WITH AN INTRODUCTION BY TRISTRAM HUNT Our collective notion of the city and country is irresistibly powerful. The city as the seat of enlightenment, sophistication, power and greed is in profound contrast with an innocent, peaceful, backward countryside. Examining literature since the sixteenth century, Williams traces the development of our conceptions of these two traditional poles of life. His groundbreaking study casts the country and city as central symbols for the social and economic changes associated with capitalist development.
Between 1550 and 1850, the great age of mercantilism, the English people remade themselves from a disparate group of individuals and localities divided by feudal loyalties, dialects and even languages, into an imperial power. Examining literature, art and social life, and returning to ground first explored by Raymond Williams in his seminal work, The Country and the City Revisited traces this transformation. It shows that what Williams figured as an urban-rural dichotomy can now be more satisfactorily grasped as a permeable boundary. While the movement of sugar, tobacco and tea became ever more deeply interfused with the movement of people, through migration and the slave trade, these commodities initiated new conceptions of space, time and identity. Spanning the traditional periods of the Renaissance and Romanticism, this collection of essays offers exciting interdisciplinary perspectives on central issues of early modern English history.
At a time when the relationship between 'the country' and 'the city' is in flux worldwide, the value and meanings of food associated with both places continue to be debated. Building upon the foundation of Raymond Williams' classic work, The Country and the City, this volume examines how conceptions of the country and the city invoked in relation to food not only reflect their changing relationship but have also been used to alter the very dynamics through which countryside and cities, and the food grown and eaten within them, are produced and sustained. Leading scholars in the study of food offer ethnographic studies of peasant homesteads, family farms, community gardens, state food industries, transnational supermarkets, planning offices, tourist boards, and government ministries in locales across the globe. This fascinating collection provides vital new insight into the contested dynamics of food and will be key reading for upper-level students and scholars of food studies, anthropology, history and geography.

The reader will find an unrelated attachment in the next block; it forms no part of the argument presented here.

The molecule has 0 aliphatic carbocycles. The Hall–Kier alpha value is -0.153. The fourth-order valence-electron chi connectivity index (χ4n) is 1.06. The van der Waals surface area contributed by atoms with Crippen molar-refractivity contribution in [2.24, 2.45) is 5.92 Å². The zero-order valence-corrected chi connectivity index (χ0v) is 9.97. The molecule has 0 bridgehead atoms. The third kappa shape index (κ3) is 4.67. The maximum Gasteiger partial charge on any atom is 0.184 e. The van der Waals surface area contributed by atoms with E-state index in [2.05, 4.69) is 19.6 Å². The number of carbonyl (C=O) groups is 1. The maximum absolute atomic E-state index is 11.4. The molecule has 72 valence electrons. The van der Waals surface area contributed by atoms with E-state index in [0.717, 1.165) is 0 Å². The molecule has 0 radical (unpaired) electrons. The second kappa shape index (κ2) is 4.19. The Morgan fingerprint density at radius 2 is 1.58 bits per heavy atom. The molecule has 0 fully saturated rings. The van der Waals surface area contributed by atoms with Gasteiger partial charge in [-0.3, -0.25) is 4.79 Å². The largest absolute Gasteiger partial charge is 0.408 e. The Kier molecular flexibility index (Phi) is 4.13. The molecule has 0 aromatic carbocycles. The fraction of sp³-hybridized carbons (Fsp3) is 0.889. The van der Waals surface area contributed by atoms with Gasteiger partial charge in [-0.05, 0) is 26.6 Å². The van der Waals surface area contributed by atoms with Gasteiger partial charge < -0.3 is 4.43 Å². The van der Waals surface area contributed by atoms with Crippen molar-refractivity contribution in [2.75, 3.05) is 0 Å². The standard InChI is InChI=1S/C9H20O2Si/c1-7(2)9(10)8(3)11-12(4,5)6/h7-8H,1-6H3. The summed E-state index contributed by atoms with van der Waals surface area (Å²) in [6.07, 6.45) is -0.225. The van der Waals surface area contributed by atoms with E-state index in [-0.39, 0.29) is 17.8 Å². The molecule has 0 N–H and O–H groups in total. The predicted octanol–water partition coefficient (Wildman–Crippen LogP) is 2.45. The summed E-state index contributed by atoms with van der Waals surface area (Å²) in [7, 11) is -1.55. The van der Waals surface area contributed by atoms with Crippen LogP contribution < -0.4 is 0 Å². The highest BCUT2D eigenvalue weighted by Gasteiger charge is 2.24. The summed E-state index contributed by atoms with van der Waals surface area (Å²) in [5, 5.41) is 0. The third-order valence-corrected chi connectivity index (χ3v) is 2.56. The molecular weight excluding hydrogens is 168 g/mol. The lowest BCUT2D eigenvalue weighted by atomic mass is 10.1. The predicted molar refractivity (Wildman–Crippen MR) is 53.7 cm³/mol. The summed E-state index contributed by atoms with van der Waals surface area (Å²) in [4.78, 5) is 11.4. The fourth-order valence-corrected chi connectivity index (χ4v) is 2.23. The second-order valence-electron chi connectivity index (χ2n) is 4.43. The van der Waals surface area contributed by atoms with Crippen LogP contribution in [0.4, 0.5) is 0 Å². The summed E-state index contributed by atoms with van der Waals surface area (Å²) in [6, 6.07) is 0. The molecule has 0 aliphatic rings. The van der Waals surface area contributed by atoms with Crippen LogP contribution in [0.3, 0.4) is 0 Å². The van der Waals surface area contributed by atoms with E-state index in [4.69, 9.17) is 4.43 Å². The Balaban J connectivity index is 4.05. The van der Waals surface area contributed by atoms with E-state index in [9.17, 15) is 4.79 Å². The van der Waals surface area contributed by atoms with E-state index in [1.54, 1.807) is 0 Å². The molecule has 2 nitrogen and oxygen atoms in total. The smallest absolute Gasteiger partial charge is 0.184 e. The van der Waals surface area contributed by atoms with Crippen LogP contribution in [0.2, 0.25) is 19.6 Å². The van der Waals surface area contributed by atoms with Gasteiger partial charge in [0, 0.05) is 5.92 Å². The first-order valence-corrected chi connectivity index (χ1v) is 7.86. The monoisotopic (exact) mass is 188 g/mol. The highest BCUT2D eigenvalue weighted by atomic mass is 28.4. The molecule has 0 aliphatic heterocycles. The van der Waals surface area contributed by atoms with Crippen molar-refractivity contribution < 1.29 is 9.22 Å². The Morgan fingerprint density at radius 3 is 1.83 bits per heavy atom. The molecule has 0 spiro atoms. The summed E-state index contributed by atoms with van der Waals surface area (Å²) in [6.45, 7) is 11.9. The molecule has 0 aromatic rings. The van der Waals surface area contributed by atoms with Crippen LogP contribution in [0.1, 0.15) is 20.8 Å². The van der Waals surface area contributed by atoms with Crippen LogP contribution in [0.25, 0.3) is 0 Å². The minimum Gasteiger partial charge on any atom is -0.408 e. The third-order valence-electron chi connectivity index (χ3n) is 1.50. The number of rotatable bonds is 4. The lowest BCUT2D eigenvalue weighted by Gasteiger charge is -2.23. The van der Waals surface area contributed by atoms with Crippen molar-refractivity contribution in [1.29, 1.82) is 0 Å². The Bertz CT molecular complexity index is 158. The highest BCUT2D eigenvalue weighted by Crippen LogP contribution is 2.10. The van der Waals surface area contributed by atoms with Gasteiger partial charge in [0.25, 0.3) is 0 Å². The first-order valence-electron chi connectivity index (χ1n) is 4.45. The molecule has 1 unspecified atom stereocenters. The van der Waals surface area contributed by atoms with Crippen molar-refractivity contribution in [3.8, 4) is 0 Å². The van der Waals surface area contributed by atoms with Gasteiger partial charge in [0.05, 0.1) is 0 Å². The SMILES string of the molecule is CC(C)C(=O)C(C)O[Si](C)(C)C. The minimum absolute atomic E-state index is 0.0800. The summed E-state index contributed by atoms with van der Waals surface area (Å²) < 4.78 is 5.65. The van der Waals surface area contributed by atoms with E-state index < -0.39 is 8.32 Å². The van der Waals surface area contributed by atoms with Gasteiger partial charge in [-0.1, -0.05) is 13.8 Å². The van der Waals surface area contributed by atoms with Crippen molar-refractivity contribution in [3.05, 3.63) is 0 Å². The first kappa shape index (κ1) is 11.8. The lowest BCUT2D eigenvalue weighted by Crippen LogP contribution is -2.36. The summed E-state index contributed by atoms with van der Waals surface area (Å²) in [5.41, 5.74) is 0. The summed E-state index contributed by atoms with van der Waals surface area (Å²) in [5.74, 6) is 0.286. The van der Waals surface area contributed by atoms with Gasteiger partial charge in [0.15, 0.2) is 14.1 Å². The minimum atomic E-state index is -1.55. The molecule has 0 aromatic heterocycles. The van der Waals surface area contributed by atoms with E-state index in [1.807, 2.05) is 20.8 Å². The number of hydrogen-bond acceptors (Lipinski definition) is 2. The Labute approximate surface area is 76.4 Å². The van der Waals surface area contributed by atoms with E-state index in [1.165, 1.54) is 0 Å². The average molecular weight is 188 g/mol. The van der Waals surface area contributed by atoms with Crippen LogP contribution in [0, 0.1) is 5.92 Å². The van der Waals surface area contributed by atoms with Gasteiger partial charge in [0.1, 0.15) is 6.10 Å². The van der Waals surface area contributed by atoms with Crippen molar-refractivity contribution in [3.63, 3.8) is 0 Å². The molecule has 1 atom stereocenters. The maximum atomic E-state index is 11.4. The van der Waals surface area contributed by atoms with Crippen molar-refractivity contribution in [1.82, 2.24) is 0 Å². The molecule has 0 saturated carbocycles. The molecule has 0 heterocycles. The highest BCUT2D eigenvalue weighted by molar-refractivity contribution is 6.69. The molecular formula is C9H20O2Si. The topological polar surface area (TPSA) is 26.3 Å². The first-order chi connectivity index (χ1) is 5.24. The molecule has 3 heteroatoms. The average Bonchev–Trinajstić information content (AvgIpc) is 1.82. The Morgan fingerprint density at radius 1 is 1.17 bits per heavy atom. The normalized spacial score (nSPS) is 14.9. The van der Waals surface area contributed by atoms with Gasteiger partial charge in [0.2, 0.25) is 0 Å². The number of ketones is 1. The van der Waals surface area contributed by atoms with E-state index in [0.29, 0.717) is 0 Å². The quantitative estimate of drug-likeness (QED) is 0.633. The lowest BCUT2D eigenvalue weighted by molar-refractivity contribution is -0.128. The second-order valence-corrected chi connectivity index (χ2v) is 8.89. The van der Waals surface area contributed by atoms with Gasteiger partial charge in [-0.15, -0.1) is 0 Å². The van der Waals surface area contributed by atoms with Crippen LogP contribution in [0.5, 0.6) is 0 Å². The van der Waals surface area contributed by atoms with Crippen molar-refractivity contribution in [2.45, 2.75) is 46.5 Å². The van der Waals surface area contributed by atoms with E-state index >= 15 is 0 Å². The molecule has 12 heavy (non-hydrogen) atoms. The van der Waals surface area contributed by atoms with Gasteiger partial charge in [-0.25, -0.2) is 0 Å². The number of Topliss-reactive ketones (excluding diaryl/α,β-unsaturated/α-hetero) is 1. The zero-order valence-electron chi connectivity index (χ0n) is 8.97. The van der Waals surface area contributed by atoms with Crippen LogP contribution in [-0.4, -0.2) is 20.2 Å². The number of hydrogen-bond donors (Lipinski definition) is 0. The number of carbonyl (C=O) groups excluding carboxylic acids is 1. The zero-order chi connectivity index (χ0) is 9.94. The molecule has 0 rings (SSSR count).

A murder in a small Colorado town closely resembles unsolved crimes committed by a serial killer almost thirty years ago. Private investigator Teague Donovan learns of the recent murder and is instantly drawn to the case, because one of the victims in the past was his best friend, and he is determined to bring the killer to justice. Hoyt Newman, the detective in charge of the most recent case, is none too happy with Teague's interfering. At least not until a second homeless boy is tortured and killed. As the two men work together, they begin to develop an interest in each other -- one that seems fated not to come to fruition since Teague is city, through and through, and Hoyt is definitely country to the core.
Once the country believed itself to be the true face of Australia: sunburnt men and capable women raising crops and children, enduring isolation and a fickle environment, carrying the nation on their sturdy backs. For almost 200 years after white settlement began, city Australia needed the country: to feed it, to earn its export income, to fill the empty land, to provide it with distinctive images of the nation being built in the great south land. But Australia no longer rides on the sheep's back, and since the 1980s, when ''economic rationalism'' became the new creed, the country has felt abandoned, its contribution to the nation dismissed, its historic purpose forgotten. In Fair Share, Judith Brett argues that our federation was built on the idea of a big country and a fair share, no matter where one lived. We also looked to the bush for our legends and we still look to it for our food. These are not things we can just abandon. In late 2010, with the country independents deciding who would form federal government, it seemed that rural and regional Australia's time had come again. But, as Murray - Darling water reform shows, the politics of dependence are complicated. The question remains: what will be the fate of the country in an era of user - pays, water cutbacks, climate change, droughts and flooding rains? What are the prospects for a new compact between country and city in Australia in the twenty - first century? ''Once the problems of the country were problems for the country as a whole. But then government stepped back … The problems of the country were seen as unfortunate for those affected but not likely to have much impact on the rest of Australia. The agents of neoliberalism cut the country loose from the city and left it to fend for itself.'' - Judith Brett, Fair Share.